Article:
- Cataract surgery
- Routine eye exams
- Glasses and contact lenses
- Corneal diseases
- Corneal transplant
- Diabetic eye exams
- Glaucoma treatment
- Dry eye treatment
Routine Eye Exams
Dr. Miller provides routine eye exams for patients of all ages. During these comprehensive exams, a series of tests are performed, including those to assess visual acuity, refraction and to look for any potential eye disease(s). Dr. Miller recommends a routine eye exam every 1-2 years.
Glasses and Contact Lenses
Dr. Miller provides refractions for glasses and/or contact lenses. We fit all types of contact lenses including: soft contacts, gas-permeable (rigid) contacts, and specialty lenses for patients with keratoconus. Patients new to contact lenses should plan on a second visit where they will spend time with a technician who will explain how to use and care for contact lenses.
Dr. Miller is a sub-specialist corneal surgeon, specializing in the following corneal diseases:
Keratoconus is a progressive eye disease in which the normally round cornea thins and begins to bulge into a cone-like shape. The cornea is the clear, central part of the surface of the eye. In patients with keratoconus, the cone-shaped cornea deflects light and causes distorted vision.
Sign and Symptoms of Keratoconus
Keratoconus often begins to develop in the teen years to the early 20s, although it can develop at any age. Changes in the shape of the cornea occur gradually, usually over several years. In most patients with keratoconus, both eyes eventually become affected.
Keratoconus can be difficult to detect because it usually develops very slowly. Signs of keratoconus may include:
Corneal Transplant Surgery
For patients with advanced keratoconus, corneal transplant surgery may be necessary. For more information on this surgery, visit the corneal transplant page.
Pterygium is a growth on the cornea (the clear front window of the eye) and the conjunctiva - the thin, filmy membrane that covers the white part of your eye (sclera). These growths are believed to be caused by dry eye, exposure to wind and dust and UV (ultra-violet) exposure.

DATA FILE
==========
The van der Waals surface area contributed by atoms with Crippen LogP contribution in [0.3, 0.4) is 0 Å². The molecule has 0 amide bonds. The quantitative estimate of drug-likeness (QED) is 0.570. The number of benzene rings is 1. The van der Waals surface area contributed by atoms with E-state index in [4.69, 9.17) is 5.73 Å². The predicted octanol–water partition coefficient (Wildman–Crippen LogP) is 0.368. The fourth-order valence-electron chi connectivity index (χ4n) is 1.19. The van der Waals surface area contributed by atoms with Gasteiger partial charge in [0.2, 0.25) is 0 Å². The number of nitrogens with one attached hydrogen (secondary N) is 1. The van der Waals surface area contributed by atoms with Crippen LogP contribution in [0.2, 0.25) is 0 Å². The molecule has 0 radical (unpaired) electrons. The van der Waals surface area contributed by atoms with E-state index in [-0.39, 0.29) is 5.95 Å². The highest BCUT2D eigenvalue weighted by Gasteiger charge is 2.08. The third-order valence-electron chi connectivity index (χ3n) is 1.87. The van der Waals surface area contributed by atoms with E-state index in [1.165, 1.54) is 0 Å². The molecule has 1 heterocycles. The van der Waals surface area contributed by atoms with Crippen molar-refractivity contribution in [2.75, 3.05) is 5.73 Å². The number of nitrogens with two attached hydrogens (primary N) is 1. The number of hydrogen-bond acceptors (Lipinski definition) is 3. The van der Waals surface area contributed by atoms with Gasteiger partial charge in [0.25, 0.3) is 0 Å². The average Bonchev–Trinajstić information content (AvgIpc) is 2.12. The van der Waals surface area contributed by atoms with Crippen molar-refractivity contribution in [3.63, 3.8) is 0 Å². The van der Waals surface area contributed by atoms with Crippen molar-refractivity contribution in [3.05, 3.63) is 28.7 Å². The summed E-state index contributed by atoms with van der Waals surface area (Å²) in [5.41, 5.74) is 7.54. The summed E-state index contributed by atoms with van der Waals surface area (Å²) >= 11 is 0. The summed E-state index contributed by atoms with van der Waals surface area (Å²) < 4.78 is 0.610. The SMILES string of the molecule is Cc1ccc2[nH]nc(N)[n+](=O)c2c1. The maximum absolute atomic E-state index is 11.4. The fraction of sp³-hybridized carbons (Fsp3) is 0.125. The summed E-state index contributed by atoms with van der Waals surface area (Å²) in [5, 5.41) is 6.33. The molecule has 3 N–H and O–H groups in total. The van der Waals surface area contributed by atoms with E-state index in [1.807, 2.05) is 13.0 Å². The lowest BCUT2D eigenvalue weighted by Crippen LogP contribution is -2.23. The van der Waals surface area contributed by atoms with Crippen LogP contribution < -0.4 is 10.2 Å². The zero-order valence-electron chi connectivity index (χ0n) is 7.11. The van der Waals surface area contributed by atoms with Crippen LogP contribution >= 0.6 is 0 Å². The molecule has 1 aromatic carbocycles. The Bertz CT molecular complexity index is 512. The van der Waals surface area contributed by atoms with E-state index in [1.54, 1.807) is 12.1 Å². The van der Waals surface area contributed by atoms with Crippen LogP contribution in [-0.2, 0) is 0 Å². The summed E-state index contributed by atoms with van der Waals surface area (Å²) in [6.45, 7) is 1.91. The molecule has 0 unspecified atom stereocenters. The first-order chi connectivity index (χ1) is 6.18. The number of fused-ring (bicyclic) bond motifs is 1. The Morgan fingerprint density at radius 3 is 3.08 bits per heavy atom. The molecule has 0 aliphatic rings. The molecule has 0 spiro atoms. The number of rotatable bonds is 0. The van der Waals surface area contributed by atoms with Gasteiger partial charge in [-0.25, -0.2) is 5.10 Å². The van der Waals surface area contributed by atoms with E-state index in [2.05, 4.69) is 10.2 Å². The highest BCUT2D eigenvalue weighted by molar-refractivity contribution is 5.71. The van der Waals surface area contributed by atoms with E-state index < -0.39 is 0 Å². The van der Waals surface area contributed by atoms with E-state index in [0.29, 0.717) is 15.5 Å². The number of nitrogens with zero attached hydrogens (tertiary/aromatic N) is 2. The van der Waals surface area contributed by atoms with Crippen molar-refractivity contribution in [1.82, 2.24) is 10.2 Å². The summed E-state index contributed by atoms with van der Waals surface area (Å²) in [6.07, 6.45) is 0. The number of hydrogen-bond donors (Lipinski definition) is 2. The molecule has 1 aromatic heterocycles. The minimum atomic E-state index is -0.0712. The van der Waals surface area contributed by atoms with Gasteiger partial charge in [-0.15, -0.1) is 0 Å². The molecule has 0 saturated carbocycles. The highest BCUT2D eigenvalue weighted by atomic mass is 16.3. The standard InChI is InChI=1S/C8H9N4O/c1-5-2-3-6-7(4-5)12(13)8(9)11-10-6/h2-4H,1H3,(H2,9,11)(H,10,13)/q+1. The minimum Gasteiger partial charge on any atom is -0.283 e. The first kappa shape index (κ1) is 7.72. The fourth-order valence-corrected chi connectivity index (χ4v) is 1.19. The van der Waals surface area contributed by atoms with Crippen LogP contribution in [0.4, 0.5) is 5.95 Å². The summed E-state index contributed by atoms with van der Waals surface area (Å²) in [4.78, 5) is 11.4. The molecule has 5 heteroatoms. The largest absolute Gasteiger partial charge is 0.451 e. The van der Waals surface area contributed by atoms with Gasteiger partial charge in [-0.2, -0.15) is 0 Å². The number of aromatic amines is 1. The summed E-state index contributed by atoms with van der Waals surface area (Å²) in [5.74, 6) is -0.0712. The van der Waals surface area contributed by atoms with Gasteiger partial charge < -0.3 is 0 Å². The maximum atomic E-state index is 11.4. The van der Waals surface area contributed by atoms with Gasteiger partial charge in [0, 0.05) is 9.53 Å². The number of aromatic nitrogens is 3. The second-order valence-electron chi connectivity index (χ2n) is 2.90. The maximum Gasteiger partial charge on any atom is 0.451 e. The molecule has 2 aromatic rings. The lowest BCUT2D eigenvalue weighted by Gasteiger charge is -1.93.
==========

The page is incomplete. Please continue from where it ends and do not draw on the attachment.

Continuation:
In many cases no treatment is needed. Sometimes eyedrops and ointments may be used to reduce inflammation (swelling). If the growth threatens sight or causes persistent discomfort, it can be surgically removed.
The endothelial cells can be lost due to aging, from inherited diseases, from trauma, or from previous intraocular surgery. If a critical number of endothelial cells are lost, and the cornea becomes swollen and cloudy, medical therapy is usually not helpful and a corneal transplant operation is indicated. The remainder of the corneal layers, the stroma and the outer epithelium, are usually healthy. A large number of patients requiring corneal transplant surgery have these sorts of problems where only the endothelial cells have been injured or lost.
Diabetic Eye Exams
For patients with diabetes, it is necessary to have an annual dilated exam. It is important to have this yearly exam because diabetic retinopathy is the only treatable complication of diabetes. Dr. Miller will perform a complete exam and will send a report of his findings to your primary care physician.
Dry eye occurs when the eyes aren't sufficiently moisturized, leading to itching, redness and pain from dry spots on the surface of the eye. The eyes may become dry and irritated because the eyes don't produce enough tears, or because the tears themselves have a chemical imbalance.
Dry eye is not only painful, it can also damage the eye's tissues and impair vision. Fortunately, many treatment options are available.
Non-surgical treatments for dry eye include the use of artificial tears, moisturizing ointment, and/or prescription medication. If these methods fail, small punctal plugs may be inserted in the corners of the eyes to limit tear drainage, or the drainage tubes in the eyes may be surgically closed. Eyelid surgery is also a solution if an eyelid condition is causing your dry eyes.